The recent Ph.D. HarviainenI am a bit late on catching up on recent game-related dissertations (including Markus Montola who defended more than a month ago). Since I happen to have J. Tuomas Harviainen’s thesis at home, that’s the one that will make it into this blog first.
J. Tuomas’ thesis is about larp, and larp only – a perspective that makes it rather unique. Coming from a background in cognitive perspectives on religion, his thesis lies firmly in the domain of information studies. He shows how larp can be described as information systems, and how larping can be characterized by its information-seeking behavior.
How then, can I begin to summarize the thesis? Let me start with a warning: this is a very clever text. If you want to thoroughly understand what he’s writing, it takes time and I have not penetrated it all. But I find treasures everywhere. The methodology article on role-playing analysis is a gem (although I think that the argument on treating action as text would need more space), and I am also extremely happy for his lucid description of play-space as a “resignification zone”, something he is not the first one to do but by far the clearest. The article where he compares games with rituals is also very illuminating.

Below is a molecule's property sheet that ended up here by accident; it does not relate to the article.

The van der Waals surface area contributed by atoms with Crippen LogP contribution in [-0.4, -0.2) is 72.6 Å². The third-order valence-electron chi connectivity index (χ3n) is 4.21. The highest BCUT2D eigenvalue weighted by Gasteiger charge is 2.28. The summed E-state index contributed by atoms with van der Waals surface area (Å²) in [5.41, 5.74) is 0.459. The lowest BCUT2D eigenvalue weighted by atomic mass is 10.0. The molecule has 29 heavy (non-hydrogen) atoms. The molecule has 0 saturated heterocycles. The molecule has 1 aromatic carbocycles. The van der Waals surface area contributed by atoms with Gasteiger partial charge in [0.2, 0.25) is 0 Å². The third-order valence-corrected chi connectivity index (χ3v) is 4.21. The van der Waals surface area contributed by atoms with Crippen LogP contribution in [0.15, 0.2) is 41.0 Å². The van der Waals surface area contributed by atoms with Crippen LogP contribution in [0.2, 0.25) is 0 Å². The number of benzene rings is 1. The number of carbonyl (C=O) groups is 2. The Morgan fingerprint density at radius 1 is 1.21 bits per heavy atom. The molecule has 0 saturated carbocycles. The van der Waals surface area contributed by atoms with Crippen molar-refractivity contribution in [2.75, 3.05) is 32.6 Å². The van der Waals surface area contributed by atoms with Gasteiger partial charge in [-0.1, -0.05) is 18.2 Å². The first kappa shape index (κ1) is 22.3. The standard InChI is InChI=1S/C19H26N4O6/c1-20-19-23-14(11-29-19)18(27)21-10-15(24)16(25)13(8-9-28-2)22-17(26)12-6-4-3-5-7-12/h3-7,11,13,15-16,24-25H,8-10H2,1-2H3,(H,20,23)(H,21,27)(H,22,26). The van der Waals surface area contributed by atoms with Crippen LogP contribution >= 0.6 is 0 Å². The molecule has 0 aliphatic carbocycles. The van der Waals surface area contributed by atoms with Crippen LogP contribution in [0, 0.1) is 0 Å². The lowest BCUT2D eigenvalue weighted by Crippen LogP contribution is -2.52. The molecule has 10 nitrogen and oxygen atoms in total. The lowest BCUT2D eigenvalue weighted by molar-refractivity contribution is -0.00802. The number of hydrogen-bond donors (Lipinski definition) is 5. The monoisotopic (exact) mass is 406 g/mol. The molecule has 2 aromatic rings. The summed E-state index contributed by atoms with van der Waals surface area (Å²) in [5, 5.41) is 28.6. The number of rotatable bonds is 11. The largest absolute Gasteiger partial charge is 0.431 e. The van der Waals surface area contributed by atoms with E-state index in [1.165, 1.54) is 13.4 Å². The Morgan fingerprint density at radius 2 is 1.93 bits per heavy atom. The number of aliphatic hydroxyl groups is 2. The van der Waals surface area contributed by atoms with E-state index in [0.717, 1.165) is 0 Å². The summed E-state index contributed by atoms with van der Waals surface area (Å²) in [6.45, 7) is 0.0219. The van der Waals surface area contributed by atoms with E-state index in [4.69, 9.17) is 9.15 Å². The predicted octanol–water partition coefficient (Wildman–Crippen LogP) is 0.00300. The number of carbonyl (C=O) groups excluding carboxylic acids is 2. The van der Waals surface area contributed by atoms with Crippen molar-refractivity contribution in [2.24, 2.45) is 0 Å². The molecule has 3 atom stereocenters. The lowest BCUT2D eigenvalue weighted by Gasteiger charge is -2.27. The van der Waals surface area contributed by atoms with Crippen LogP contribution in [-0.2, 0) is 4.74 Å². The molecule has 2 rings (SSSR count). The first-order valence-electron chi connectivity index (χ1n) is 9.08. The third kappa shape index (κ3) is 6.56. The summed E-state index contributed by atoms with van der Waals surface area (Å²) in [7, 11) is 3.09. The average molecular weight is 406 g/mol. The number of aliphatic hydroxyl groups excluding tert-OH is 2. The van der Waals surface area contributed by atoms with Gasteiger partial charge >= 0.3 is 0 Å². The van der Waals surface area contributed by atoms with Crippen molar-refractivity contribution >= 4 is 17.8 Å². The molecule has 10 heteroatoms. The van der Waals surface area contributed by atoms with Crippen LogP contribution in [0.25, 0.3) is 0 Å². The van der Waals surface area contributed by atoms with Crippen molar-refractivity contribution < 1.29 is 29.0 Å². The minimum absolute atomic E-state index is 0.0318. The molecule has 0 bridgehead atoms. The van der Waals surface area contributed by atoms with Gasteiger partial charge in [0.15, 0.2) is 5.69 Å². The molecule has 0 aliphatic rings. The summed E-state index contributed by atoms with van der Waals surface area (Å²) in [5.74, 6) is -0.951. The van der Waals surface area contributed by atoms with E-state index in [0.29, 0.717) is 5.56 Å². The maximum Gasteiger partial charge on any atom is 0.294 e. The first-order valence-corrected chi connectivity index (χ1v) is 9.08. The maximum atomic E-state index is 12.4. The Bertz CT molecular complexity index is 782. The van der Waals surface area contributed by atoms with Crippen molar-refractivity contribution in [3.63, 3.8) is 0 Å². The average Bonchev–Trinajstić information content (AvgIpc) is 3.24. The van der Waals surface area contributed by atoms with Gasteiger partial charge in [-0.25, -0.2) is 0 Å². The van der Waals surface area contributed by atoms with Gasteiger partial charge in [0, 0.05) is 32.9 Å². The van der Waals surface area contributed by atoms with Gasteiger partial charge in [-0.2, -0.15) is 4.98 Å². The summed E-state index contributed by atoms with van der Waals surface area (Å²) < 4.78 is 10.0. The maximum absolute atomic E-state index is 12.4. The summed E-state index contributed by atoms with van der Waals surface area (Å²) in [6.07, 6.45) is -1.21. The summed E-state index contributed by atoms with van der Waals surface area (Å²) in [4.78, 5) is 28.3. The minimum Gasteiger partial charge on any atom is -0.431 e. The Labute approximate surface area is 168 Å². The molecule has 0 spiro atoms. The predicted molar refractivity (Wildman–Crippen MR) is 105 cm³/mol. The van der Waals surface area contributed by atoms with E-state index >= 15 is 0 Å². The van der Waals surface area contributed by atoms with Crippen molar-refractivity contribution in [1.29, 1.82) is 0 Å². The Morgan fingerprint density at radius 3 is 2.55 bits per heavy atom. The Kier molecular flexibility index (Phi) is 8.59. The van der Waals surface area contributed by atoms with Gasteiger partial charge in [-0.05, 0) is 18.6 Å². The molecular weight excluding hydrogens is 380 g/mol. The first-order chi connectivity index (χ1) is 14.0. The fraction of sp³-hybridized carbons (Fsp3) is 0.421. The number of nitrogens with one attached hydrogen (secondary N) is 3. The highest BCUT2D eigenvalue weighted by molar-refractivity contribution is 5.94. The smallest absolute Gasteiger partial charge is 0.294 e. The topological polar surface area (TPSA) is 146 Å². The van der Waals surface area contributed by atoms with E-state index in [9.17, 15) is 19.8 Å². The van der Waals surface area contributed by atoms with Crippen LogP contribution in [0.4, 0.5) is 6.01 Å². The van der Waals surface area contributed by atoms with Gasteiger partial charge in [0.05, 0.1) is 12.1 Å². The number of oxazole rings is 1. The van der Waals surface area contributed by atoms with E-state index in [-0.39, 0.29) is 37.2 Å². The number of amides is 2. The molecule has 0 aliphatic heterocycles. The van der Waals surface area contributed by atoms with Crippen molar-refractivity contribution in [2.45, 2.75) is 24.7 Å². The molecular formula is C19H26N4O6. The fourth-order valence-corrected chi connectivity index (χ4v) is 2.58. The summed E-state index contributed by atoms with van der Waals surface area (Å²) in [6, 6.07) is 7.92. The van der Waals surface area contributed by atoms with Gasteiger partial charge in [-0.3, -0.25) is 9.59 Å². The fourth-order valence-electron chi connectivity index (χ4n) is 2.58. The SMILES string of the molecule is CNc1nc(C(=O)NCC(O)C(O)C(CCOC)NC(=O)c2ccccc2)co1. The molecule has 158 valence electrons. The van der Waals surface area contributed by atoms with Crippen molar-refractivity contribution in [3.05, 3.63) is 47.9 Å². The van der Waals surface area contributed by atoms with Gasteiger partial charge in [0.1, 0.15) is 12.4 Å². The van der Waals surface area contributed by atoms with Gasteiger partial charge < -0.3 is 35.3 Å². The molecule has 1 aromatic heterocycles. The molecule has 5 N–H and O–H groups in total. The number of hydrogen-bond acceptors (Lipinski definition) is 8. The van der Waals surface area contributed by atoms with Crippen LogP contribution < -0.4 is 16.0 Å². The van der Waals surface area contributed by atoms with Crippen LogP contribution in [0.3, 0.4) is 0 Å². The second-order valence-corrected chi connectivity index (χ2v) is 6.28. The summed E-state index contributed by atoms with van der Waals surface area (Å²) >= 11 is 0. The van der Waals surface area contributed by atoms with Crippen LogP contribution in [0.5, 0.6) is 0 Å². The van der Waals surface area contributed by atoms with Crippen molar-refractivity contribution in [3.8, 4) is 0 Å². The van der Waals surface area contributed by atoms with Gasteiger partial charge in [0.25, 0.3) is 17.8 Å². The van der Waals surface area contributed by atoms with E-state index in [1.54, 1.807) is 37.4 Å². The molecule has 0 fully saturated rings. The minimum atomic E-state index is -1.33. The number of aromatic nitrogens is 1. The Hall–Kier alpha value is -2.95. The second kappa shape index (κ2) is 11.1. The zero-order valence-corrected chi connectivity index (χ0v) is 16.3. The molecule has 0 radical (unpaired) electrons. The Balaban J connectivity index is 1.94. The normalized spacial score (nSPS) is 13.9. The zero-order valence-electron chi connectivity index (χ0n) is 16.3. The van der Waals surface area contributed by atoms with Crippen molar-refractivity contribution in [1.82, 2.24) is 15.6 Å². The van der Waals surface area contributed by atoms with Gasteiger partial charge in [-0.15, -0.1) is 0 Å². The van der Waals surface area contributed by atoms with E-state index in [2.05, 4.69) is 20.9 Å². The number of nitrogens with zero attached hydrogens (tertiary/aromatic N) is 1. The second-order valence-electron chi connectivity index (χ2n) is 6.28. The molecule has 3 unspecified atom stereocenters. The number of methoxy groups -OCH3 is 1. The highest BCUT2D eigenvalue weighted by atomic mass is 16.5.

J. Tuomas is the most well-read role-play researcher that I have met – I think that he’s read every scholarly text there is to read about role-playing games, and most there are on games in general. His interpretation of this vast landscape of references seems a bit eclectic, but his own contribution remains hermeneutic and at least partially self-ethnographic (J. Tuomas is a well-established larp designer); an approach that is becoming more or less standard in game studies. For this reason alone, I believe that many Ph.D. students in the game domain would benefit from picking up this thesis to read its methodology section – J. Tuomas presents you with the references you need to understand what it actually is that you are doing.
I know that J.Tuomas is planning to pursue his research towards a ‘docent’ – which means that he will have to write a book. I already look forward to reading it!